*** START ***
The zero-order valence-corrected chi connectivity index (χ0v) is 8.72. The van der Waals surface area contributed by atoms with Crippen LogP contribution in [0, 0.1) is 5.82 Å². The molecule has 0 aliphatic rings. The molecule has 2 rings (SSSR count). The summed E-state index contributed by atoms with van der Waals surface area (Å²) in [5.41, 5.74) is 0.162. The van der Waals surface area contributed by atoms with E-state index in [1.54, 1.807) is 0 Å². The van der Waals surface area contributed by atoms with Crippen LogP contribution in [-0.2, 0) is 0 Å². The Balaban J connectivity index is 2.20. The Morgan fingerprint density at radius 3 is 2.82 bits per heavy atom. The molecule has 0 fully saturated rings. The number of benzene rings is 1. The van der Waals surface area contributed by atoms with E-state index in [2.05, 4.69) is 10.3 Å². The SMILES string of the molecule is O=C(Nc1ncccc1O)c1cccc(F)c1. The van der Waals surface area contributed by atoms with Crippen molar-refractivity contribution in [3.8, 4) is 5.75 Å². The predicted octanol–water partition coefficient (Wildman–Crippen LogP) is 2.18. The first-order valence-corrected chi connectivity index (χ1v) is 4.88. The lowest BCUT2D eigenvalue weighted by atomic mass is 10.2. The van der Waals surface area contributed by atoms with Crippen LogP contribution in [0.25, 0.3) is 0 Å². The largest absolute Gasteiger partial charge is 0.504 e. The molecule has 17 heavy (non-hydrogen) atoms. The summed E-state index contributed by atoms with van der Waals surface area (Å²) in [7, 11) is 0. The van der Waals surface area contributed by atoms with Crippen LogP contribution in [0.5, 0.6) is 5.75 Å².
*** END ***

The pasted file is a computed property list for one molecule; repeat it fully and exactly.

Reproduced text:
The zero-order valence-corrected chi connectivity index (χ0v) is 8.72. The van der Waals surface area contributed by atoms with Crippen LogP contribution in [0, 0.1) is 5.82 Å². The molecule has 0 aliphatic rings. The molecule has 2 rings (SSSR count). The summed E-state index contributed by atoms with van der Waals surface area (Å²) in [5.41, 5.74) is 0.162. The van der Waals surface area contributed by atoms with E-state index in [1.54, 1.807) is 0 Å². The van der Waals surface area contributed by atoms with Crippen LogP contribution in [-0.2, 0) is 0 Å². The Balaban J connectivity index is 2.20. The Morgan fingerprint density at radius 3 is 2.82 bits per heavy atom. The molecule has 0 fully saturated rings. The number of benzene rings is 1. The van der Waals surface area contributed by atoms with E-state index in [2.05, 4.69) is 10.3 Å². The SMILES string of the molecule is O=C(Nc1ncccc1O)c1cccc(F)c1. The van der Waals surface area contributed by atoms with Crippen molar-refractivity contribution in [3.8, 4) is 5.75 Å². The predicted octanol–water partition coefficient (Wildman–Crippen LogP) is 2.18. The first-order valence-corrected chi connectivity index (χ1v) is 4.88. The lowest BCUT2D eigenvalue weighted by atomic mass is 10.2. The van der Waals surface area contributed by atoms with Crippen LogP contribution in [0.25, 0.3) is 0 Å². The largest absolute Gasteiger partial charge is 0.504 e. The molecule has 17 heavy (non-hydrogen) atoms. The summed E-state index contributed by atoms with van der Waals surface area (Å²) in [7, 11) is 0. The van der Waals surface area contributed by atoms with Crippen LogP contribution in [0.5, 0.6) is 5.75 Å².